The Rainforest Foundation needs your help to stop the World Bank from carving-up the Congo Rainforest, the worlds last great rainforest frontier. Through the introduction of new laws and re-zoning of the forest, the Bank is set to massively increase industrial logging in the Democratic Republic of Congo, with up to 60 million hectares of rainforests (an area the size of France) being handed out to logging companies.
According to the World Banks own estimates, as many as 35 million of Congos 50 million people depend on the forests for their very survival. For these people - the poorest in the world - the destruction of the forests could be a matter of life or death. This could be the start of the first major environmental and humanitarian catastrophe of the 21st century. But we have the power to stop it.
Scores of Congolese environmental, development and human rights organisations have urged the World Bank to suspend its forestry projects until there has been proper consultation with local people.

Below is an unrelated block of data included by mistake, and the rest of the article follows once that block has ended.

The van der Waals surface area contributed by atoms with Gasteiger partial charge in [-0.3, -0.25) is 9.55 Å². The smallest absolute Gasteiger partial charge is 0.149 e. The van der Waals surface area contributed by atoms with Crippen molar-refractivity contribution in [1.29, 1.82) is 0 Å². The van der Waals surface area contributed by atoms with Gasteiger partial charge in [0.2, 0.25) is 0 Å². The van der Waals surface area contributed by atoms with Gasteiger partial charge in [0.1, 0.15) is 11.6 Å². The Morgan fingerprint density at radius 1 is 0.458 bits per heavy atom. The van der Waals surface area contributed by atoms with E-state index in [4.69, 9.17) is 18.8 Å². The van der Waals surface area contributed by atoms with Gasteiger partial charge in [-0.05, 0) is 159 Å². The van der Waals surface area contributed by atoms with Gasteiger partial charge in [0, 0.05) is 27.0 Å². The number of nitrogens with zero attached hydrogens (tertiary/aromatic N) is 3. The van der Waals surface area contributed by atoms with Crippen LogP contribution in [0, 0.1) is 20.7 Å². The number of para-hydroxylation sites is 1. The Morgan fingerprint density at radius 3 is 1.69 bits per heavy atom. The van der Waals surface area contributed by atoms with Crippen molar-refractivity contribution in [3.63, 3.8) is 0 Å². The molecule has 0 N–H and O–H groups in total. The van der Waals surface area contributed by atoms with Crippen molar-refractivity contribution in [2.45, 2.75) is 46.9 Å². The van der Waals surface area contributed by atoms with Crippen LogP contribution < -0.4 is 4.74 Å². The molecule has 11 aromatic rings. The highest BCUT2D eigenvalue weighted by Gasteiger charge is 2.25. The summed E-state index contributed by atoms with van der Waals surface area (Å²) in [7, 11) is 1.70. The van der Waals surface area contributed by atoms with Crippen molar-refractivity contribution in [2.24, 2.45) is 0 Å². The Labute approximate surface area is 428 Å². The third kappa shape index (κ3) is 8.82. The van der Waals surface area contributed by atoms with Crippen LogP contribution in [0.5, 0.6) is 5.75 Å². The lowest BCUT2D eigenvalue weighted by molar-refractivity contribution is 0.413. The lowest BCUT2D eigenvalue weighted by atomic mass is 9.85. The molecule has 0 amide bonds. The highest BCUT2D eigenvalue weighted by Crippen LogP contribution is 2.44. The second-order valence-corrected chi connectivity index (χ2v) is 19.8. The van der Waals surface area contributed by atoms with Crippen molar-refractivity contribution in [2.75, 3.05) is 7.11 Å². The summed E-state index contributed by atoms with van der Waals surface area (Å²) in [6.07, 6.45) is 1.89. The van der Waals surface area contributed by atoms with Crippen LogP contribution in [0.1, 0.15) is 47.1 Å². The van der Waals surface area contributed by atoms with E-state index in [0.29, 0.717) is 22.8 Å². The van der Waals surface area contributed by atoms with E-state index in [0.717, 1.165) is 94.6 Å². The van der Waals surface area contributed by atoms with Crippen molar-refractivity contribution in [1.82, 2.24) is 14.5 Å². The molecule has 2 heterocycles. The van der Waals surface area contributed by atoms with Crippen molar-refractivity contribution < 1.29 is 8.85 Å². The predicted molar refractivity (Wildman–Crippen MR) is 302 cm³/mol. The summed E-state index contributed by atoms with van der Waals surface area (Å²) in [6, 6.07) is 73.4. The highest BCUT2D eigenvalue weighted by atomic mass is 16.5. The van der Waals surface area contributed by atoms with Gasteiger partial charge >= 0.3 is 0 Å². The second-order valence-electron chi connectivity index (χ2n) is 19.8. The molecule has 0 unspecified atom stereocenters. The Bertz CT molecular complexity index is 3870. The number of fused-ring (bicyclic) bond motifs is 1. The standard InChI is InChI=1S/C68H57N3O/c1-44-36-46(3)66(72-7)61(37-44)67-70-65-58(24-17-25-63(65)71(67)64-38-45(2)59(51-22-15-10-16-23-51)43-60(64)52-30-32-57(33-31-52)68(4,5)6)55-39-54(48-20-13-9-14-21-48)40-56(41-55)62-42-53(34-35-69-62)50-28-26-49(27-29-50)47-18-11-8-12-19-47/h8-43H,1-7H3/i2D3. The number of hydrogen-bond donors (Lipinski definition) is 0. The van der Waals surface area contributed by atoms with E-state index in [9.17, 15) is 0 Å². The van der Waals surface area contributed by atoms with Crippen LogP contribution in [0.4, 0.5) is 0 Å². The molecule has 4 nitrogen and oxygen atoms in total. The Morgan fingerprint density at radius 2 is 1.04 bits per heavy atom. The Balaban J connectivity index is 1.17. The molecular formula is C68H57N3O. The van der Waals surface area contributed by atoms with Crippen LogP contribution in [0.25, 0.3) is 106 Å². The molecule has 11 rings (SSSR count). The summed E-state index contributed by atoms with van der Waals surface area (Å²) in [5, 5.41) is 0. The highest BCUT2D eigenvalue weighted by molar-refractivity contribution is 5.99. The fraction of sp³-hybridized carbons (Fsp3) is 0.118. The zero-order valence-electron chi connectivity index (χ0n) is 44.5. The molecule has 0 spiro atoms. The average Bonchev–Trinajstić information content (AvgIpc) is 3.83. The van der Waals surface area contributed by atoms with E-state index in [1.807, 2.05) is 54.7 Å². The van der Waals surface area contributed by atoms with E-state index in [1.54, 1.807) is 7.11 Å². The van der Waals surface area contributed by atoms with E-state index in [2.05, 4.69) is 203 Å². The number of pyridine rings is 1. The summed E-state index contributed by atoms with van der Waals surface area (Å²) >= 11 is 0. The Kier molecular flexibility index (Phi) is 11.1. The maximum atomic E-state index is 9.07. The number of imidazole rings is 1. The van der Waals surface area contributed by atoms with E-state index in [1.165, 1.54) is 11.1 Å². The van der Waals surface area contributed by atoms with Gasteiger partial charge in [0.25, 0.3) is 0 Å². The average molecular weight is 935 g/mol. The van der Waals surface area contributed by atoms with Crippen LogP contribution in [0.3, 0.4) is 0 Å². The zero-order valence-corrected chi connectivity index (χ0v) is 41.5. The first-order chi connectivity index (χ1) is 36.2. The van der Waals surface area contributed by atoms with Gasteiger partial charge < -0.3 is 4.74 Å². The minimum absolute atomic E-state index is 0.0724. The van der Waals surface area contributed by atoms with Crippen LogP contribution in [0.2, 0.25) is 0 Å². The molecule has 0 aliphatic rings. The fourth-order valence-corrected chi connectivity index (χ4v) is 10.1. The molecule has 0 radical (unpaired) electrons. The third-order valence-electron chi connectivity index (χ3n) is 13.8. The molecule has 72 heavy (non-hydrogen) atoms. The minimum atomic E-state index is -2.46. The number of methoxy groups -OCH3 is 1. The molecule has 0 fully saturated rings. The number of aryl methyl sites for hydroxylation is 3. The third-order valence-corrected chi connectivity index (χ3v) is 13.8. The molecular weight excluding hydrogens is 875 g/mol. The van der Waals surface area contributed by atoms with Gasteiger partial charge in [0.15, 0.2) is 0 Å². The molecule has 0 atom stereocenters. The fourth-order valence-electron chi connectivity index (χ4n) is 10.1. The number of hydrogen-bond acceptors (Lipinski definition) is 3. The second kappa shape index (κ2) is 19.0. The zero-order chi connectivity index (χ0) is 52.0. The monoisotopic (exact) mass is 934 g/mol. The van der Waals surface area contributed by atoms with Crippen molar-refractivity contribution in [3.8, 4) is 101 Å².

In a video conference on 8 July organised by the Rainforest Foundation, Congolese representatives put their case directly to James Wolfensohn. Adolphine Muley, a Twa "Pygmy" from eastern Congo, said: "You must not forget that the lives of indigenous peoples depend on the forest. For a Pygmy, to talk of forest exploitation is to talk of reinforcing misery and poverty," she told World Bank President Wolfensohn. "You must put strategies in place so that the Pygmy peoples are not damaged by the system that you are developing.”
You can help to put pressure on the World Bank by joining the Rainforest Foundations campaign to immediately halt plans for the expansion of industrial logging - and to give the people of Congo a say on the future of their forests:
- Write directly to World Bank President James Wolfensohn at:
The World Bank, 1818H Street NW
Washington DC 20433 USA.
- Sign the Rainforest Foundations online petition: Visit www.rainforestfoundation.org.uk to sign the petition.
- Support the Rainforest Foundation
Our projects in the Congo aim to empower local forest communities through training, capacity-strenthening and income generation projects that help them protect their environment and exercise their rights.